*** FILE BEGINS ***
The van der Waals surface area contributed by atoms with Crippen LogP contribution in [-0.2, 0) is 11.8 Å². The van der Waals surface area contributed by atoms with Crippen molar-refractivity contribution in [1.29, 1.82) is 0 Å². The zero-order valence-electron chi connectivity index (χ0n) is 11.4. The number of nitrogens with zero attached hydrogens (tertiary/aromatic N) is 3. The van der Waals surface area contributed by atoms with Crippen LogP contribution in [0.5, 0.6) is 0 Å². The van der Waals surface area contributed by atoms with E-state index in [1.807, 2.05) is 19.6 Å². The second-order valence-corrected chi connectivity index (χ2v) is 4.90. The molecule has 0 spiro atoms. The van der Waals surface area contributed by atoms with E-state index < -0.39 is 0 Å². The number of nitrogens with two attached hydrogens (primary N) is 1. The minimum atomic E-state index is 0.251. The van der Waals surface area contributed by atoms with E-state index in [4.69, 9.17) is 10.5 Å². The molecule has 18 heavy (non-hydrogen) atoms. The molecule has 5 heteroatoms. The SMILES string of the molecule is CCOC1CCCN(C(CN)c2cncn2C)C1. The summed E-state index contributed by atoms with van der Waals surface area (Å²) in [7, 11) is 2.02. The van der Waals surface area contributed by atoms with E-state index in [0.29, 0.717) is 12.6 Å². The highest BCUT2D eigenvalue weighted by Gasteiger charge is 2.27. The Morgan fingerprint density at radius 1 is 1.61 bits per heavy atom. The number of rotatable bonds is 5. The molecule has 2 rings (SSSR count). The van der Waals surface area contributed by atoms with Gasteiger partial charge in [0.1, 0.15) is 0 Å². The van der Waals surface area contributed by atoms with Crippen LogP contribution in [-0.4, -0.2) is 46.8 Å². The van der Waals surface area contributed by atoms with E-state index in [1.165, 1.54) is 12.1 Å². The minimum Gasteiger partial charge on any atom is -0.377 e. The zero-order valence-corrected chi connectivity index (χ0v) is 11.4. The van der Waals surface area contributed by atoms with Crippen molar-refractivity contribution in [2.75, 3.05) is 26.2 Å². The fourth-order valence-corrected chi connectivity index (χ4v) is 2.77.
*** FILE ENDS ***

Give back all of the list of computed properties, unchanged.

The van der Waals surface area contributed by atoms with Crippen LogP contribution in [-0.2, 0) is 11.8 Å². The van der Waals surface area contributed by atoms with Crippen molar-refractivity contribution in [1.29, 1.82) is 0 Å². The zero-order valence-electron chi connectivity index (χ0n) is 11.4. The number of nitrogens with zero attached hydrogens (tertiary/aromatic N) is 3. The van der Waals surface area contributed by atoms with Crippen LogP contribution in [0.5, 0.6) is 0 Å². The van der Waals surface area contributed by atoms with E-state index in [1.807, 2.05) is 19.6 Å². The second-order valence-corrected chi connectivity index (χ2v) is 4.90. The molecule has 0 spiro atoms. The van der Waals surface area contributed by atoms with E-state index < -0.39 is 0 Å². The number of nitrogens with two attached hydrogens (primary N) is 1. The minimum atomic E-state index is 0.251. The van der Waals surface area contributed by atoms with E-state index in [4.69, 9.17) is 10.5 Å². The molecule has 18 heavy (non-hydrogen) atoms. The molecule has 5 heteroatoms. The SMILES string of the molecule is CCOC1CCCN(C(CN)c2cncn2C)C1. The summed E-state index contributed by atoms with van der Waals surface area (Å²) in [7, 11) is 2.02. The van der Waals surface area contributed by atoms with E-state index in [0.29, 0.717) is 12.6 Å². The highest BCUT2D eigenvalue weighted by Gasteiger charge is 2.27. The Morgan fingerprint density at radius 1 is 1.61 bits per heavy atom. The number of rotatable bonds is 5. The molecule has 2 rings (SSSR count). The van der Waals surface area contributed by atoms with Gasteiger partial charge in [0.1, 0.15) is 0 Å². The van der Waals surface area contributed by atoms with Crippen LogP contribution in [-0.4, -0.2) is 46.8 Å². The van der Waals surface area contributed by atoms with E-state index in [1.165, 1.54) is 12.1 Å². The minimum Gasteiger partial charge on any atom is -0.377 e. The zero-order valence-corrected chi connectivity index (χ0v) is 11.4. The van der Waals surface area contributed by atoms with Crippen molar-refractivity contribution in [2.75, 3.05) is 26.2 Å². The fourth-order valence-corrected chi connectivity index (χ4v) is 2.77.